# How to Create Your Own cumulative Percentage Distribution Calculator?

A **cumulative percentage distribution** (CPD) is a distribution that draws its results from a known number generator, called a cumulative distribution function. By “knowing” the value of the number or “confidence” can be used to evaluate various outcomes and probabilities. CPDs are very useful for making statistical analyses and other probability studies. As an example, let’s say we would like to investigate the impact of the minimum wage law on the employment rate across cities. In that case, we could plot a cumulative percentage distribution concerning one variable (the employment rate). Using this data, we could determine the effect of a minimum wage law by aggregating cities and their experience with minimum wage laws over time. This kind of aggregate approach allows researchers to conclude national or local trends.

The CPD works by calculating the **cumulative percentages** over time of the outcome of an economic variable. For example, the national unemployment rate over time can be studied using a CPD. The resulting values can then be combined with data on counties with high unemployment concentrations and information about the average hourly wages of those counties. When we combine the two numbers, we are able to estimate the employment rate across the nation. In this case, by averaging the values over time, we are implementing a cumulative percentage distribution function or CPT.

Using the CPT results from a CPD, we can then examine how the distribution of hourly wages varies by county in the United States. The CPT produces two types of distributions: normal distributions and curvilinear (C Tort) distributions. Let’s look at the first one more closely. Here are the characteristics of a typical CPT Summary Table.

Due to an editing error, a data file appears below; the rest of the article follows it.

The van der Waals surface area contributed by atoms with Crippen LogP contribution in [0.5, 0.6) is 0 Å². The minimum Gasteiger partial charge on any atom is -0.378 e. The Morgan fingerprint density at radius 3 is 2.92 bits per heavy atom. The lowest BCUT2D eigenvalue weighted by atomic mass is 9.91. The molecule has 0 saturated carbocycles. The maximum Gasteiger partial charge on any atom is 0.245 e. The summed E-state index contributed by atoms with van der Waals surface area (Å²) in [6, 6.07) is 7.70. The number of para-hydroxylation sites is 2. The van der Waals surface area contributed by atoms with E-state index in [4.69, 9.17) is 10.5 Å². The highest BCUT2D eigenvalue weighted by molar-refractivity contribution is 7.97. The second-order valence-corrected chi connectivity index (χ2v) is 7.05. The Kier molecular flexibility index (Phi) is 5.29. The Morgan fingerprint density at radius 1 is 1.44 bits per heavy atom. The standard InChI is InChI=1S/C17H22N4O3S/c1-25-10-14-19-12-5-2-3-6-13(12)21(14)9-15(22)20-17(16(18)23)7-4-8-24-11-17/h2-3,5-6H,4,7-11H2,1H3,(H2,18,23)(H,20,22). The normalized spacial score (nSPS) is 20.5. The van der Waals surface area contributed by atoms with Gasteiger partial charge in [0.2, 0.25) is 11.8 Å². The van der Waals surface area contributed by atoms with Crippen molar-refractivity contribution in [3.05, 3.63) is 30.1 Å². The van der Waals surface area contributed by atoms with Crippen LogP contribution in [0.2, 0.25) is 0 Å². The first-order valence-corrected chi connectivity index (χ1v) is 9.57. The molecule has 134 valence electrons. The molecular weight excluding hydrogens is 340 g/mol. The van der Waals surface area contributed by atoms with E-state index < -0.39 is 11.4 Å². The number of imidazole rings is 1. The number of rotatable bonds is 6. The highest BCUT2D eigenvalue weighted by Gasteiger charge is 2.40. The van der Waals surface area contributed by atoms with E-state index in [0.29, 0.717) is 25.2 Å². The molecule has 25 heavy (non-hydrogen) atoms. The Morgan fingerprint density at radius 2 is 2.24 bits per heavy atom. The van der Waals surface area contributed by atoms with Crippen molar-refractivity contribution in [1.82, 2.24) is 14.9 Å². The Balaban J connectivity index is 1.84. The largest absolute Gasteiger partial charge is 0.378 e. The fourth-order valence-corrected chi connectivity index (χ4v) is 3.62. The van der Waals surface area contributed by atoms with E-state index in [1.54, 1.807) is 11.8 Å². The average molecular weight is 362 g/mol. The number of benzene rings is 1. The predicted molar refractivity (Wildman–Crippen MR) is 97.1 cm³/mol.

The first row of the table displays the name of the county or city, and the second row displays the name of the CPT distribution. To construct the cumulative probability graph Excel uses a unique formula called the “tag function.” The formula is as follows. We use the term “t,” where “t” is the number one through to “n,” the number two in the range specified by the “tag” formula.

The next step in constructing a CPT spreadsheet is to find the name of the t function. Once you have found the “t” function, you need to enter its name into a search engine to locate it. You can find this name under “Fract” or “Sweep.” Using our example, the search engine should be “estate.” After entering the”t” function, hit “Search,” then you will see the “Search” symbol.

Following is the name of the data series you’ll be working with. Our CPT graph will cover all 50 states, so we chose “counties” in our example. The name of the series appears automatically when you type it in. If you double-click, you can see more details. To build a cumulative frequency distribution, choose the shape and size of the line. Click on “ams” or “dots” on your keyboard to select shapes.

Finally, it would help if you determined how many equal intervals exist between the x values. In our example, we choose five intervals. Next, you need to type in the x value of the corresponding interval. With this step finished, you will see an effortless cumulative frequency distribution plotted on your Excel workbook.

One final step to plot a CPP is to select “Net Profit” as the range of prices for goods in your store. Click “OK.” You will then notice that a new range will appear on your worksheet. It’s calculated as the sum of the prices you’ve entered. Now, you can plot your first customer’s cumulative mean. I hope that by following these instructions, you will be able to figure out how to create your own CPP.

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